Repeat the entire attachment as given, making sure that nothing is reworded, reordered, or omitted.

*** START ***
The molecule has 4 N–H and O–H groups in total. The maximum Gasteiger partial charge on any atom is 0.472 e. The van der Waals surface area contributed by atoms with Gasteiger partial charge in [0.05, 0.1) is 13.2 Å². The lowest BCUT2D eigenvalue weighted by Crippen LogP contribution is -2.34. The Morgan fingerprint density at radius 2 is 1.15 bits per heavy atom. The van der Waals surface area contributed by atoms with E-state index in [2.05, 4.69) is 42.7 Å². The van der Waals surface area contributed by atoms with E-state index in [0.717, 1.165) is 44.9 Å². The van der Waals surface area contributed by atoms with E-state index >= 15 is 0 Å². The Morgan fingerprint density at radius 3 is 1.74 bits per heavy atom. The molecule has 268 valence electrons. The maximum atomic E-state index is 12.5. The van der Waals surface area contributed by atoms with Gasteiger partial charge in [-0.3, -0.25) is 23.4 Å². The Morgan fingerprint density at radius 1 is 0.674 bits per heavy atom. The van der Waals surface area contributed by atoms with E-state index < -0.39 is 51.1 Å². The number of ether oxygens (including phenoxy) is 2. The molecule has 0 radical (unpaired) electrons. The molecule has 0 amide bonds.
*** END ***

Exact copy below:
The molecule has 4 N–H and O–H groups in total. The maximum Gasteiger partial charge on any atom is 0.472 e. The van der Waals surface area contributed by atoms with Gasteiger partial charge in [0.05, 0.1) is 13.2 Å². The lowest BCUT2D eigenvalue weighted by Crippen LogP contribution is -2.34. The Morgan fingerprint density at radius 2 is 1.15 bits per heavy atom. The van der Waals surface area contributed by atoms with E-state index in [2.05, 4.69) is 42.7 Å². The van der Waals surface area contributed by atoms with E-state index in [0.717, 1.165) is 44.9 Å². The van der Waals surface area contributed by atoms with E-state index >= 15 is 0 Å². The Morgan fingerprint density at radius 3 is 1.74 bits per heavy atom. The molecule has 268 valence electrons. The maximum atomic E-state index is 12.5. The van der Waals surface area contributed by atoms with Gasteiger partial charge in [-0.3, -0.25) is 23.4 Å². The Morgan fingerprint density at radius 1 is 0.674 bits per heavy atom. The van der Waals surface area contributed by atoms with E-state index < -0.39 is 51.1 Å². The number of ether oxygens (including phenoxy) is 2. The molecule has 0 radical (unpaired) electrons. The molecule has 0 amide bonds.